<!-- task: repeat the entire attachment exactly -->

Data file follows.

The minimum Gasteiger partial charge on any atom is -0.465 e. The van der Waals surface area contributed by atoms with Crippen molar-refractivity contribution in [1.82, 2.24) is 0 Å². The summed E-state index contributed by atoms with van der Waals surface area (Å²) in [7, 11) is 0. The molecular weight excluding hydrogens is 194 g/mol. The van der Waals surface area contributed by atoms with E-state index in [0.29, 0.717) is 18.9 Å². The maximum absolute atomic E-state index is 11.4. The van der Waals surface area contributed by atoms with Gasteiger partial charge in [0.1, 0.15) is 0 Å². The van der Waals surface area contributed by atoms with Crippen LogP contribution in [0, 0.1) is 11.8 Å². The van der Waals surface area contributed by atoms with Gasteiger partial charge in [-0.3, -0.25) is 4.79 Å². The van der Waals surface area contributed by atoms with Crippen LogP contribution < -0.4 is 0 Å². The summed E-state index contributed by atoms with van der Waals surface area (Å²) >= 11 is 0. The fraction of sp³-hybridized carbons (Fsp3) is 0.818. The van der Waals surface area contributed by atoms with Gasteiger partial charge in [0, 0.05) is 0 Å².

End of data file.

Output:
The minimum Gasteiger partial charge on any atom is -0.465 e. The van der Waals surface area contributed by atoms with Crippen molar-refractivity contribution in [1.82, 2.24) is 0 Å². The summed E-state index contributed by atoms with van der Waals surface area (Å²) in [7, 11) is 0. The molecular weight excluding hydrogens is 194 g/mol. The van der Waals surface area contributed by atoms with E-state index in [0.29, 0.717) is 18.9 Å². The maximum absolute atomic E-state index is 11.4. The van der Waals surface area contributed by atoms with Gasteiger partial charge in [0.1, 0.15) is 0 Å². The van der Waals surface area contributed by atoms with Crippen LogP contribution in [0, 0.1) is 11.8 Å². The van der Waals surface area contributed by atoms with Gasteiger partial charge in [-0.3, -0.25) is 4.79 Å². The van der Waals surface area contributed by atoms with Crippen LogP contribution < -0.4 is 0 Å². The summed E-state index contributed by atoms with van der Waals surface area (Å²) >= 11 is 0. The fraction of sp³-hybridized carbons (Fsp3) is 0.818. The van der Waals surface area contributed by atoms with Gasteiger partial charge in [0, 0.05) is 0 Å².